Here Comes the Judge!
When Charles Soule cast Atrocitus aside as the leaders of the Red Lanterns back in issue 21 most readers knew it was only going to be a matter of time before we’d see Atrocitus return and there would be a day of reckoning for Guy Gardner. Nine issues later and that day is nearly upon us with the first part of “Judgement Day”, an issue which introduces a new ring bearer who causes a race to see which faction of the Red Lanterns will be able to recruit her first.
The issue opens on the planet Primeen and Sheko, a young woman who embraces her new role as judge, jury and executioner, but after decades of service Sheko finds that the corruption which has so deluded the planet’s system of justice has completely failed. When she finds herself in a position of serving justice to the treacherous son of the king her sense of idealism crashes head on into that corruption, leading to her demise as the hand of her closest aide.
|The story of Sheko’s fall and rise as the Judge was compelling and visually powerful|
Soule’s script sets the stage wonderfully for Sheko’s inevitable induction into the Red Lantern Corps and Alessandro Vitti’s amazing visuals really sell the power that Sheko wields once she’s overtaken by the blind fury of rage and vengeance. Contrasting with that is the parallel running arc of Guy Gardner and the Red Lanterns, where the reader experiences the “new” Bleez who has clearly been changed by recent events.
Supergirl’s injection into the series pays dividends in this issue as she and Bleez have some of the best moments of the issue. Bleez finally have another woman to talk to and Kara finds a kindred spirit in her winged counterpart. Kara fits rather well with the rest of the team and Guy has done the smart thing by not treating her like a teenager, paving the way for Kara to find a place where she’s valued for who she is and not for what everyone thinks she’s supposed to be. In what is a clearest definition of the purpose of the Red Lanterns, Bleez succinctly sums up why the Red Lanterns have a place in the universe with a noble role to fulfill that comes at a great personal cost.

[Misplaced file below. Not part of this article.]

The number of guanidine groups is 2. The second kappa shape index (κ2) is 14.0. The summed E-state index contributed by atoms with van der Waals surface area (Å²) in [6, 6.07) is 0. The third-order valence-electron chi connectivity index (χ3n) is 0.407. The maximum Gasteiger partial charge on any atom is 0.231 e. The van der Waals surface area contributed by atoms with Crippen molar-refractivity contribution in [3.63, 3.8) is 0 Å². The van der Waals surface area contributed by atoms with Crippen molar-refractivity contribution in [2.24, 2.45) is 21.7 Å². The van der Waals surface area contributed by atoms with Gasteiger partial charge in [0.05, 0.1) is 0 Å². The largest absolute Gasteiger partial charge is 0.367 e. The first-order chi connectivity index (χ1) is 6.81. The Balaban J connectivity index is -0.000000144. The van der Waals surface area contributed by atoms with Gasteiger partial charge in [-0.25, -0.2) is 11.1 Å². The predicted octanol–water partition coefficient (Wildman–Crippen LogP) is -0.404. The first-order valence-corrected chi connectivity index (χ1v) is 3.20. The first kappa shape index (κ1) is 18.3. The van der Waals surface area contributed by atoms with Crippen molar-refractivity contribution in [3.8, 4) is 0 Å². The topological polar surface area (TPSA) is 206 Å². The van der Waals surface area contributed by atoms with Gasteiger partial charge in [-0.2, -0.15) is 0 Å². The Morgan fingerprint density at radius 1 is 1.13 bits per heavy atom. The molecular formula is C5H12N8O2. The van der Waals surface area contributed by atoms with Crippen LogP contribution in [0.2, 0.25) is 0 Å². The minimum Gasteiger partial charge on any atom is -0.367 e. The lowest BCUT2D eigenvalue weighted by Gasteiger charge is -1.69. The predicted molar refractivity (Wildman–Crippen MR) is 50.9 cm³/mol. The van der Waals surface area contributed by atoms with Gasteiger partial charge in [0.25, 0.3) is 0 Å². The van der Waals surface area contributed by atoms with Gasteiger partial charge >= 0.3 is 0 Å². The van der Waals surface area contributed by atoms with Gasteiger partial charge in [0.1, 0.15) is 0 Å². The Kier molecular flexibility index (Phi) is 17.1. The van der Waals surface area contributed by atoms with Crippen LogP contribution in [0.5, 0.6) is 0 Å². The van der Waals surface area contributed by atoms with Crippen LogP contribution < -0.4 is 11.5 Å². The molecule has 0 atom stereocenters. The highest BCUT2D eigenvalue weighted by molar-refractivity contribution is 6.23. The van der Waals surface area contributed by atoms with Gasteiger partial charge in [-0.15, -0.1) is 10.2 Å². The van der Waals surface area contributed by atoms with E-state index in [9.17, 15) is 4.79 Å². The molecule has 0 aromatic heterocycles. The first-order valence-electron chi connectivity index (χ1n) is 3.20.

Soule also plants some seeds of discourse with Skallox which puts the reader in the mindset that not everyone will side with Guy when the clash happens. While Gardner has certainly made his mark with Atrocitus’ former followers, the one time leader still casts a very imposing shadow that will challenge any loyalty that Guy might have built.
|Kara and Bleez find what they need in each other and a new friendship is born.|
The bulk of the issue is drawn by James Calafiore and his style blends nicely with Vitti’s so that the reader doesn’t notice when the changes occur too much and that’s helped along by dividing the art chores between each location. The book looks very conhesive.
Rankorr’s fate is left up in the air but one has to assume that he was overcome by Atrocitus’ forces and with Klarn not accompanying Atrocitus and Dex-Starr to Primeen we could assume that Rankorr is being held and overseen by Klarn somewhere. Something to note is that this story arc crosses over with the Supergirl title and readers are aren’t currently following that series will want to pick up Supergirl #31 in a few weeks as the story continues there.
I have to say that so far I’m really enjoying Kara’s time with the Red Lanterns and any concern over adding her to the title disappeared rather quickly. Soule has continued to make Red Lanterns a must read for me and this issue is a shining example of what he’s brought to the title. This issue felt much longer to me, in a good way, because the story felt very dense and the twenty pages neither dragged nor read too quickly. I really enjoyed the introduction of The Judge and the character moments for Bleez and Kara which is why I’m giving Red Lanterns #30 five out of five lanterns.